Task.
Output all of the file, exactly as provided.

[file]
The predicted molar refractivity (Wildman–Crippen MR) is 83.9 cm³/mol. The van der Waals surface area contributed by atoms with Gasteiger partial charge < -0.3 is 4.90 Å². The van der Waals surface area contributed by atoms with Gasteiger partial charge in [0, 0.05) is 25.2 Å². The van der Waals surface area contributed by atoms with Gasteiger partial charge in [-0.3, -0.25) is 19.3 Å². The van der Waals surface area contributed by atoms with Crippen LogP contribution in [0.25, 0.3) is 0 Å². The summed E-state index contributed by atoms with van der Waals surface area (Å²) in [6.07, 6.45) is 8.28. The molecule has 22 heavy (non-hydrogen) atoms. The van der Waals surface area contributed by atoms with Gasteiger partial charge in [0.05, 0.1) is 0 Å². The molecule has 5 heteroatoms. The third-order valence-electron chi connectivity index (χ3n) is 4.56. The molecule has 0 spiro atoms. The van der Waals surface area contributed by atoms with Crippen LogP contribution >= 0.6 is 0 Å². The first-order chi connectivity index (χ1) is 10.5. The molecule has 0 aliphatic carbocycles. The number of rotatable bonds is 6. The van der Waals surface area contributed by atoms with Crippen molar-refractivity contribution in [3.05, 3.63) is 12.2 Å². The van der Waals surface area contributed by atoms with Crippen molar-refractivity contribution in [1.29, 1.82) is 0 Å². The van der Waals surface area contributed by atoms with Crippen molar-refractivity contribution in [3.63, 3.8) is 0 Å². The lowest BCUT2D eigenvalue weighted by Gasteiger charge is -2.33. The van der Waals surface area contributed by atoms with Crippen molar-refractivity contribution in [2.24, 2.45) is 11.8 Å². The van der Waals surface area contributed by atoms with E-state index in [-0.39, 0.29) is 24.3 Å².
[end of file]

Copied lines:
The predicted molar refractivity (Wildman–Crippen MR) is 83.9 cm³/mol. The van der Waals surface area contributed by atoms with Gasteiger partial charge < -0.3 is 4.90 Å². The van der Waals surface area contributed by atoms with Gasteiger partial charge in [0, 0.05) is 25.2 Å². The van der Waals surface area contributed by atoms with Gasteiger partial charge in [-0.3, -0.25) is 19.3 Å². The van der Waals surface area contributed by atoms with Crippen LogP contribution in [0.25, 0.3) is 0 Å². The summed E-state index contributed by atoms with van der Waals surface area (Å²) in [6.07, 6.45) is 8.28. The molecule has 22 heavy (non-hydrogen) atoms. The van der Waals surface area contributed by atoms with Gasteiger partial charge in [0.05, 0.1) is 0 Å². The molecule has 5 heteroatoms. The third-order valence-electron chi connectivity index (χ3n) is 4.56. The molecule has 0 spiro atoms. The van der Waals surface area contributed by atoms with Crippen LogP contribution >= 0.6 is 0 Å². The first-order chi connectivity index (χ1) is 10.5. The molecule has 0 aliphatic carbocycles. The number of rotatable bonds is 6. The van der Waals surface area contributed by atoms with Crippen molar-refractivity contribution in [3.05, 3.63) is 12.2 Å². The van der Waals surface area contributed by atoms with Crippen molar-refractivity contribution in [1.29, 1.82) is 0 Å². The van der Waals surface area contributed by atoms with Crippen molar-refractivity contribution in [3.63, 3.8) is 0 Å². The lowest BCUT2D eigenvalue weighted by Gasteiger charge is -2.33. The van der Waals surface area contributed by atoms with Crippen molar-refractivity contribution in [2.24, 2.45) is 11.8 Å². The van der Waals surface area contributed by atoms with E-state index in [-0.39, 0.29) is 24.3 Å².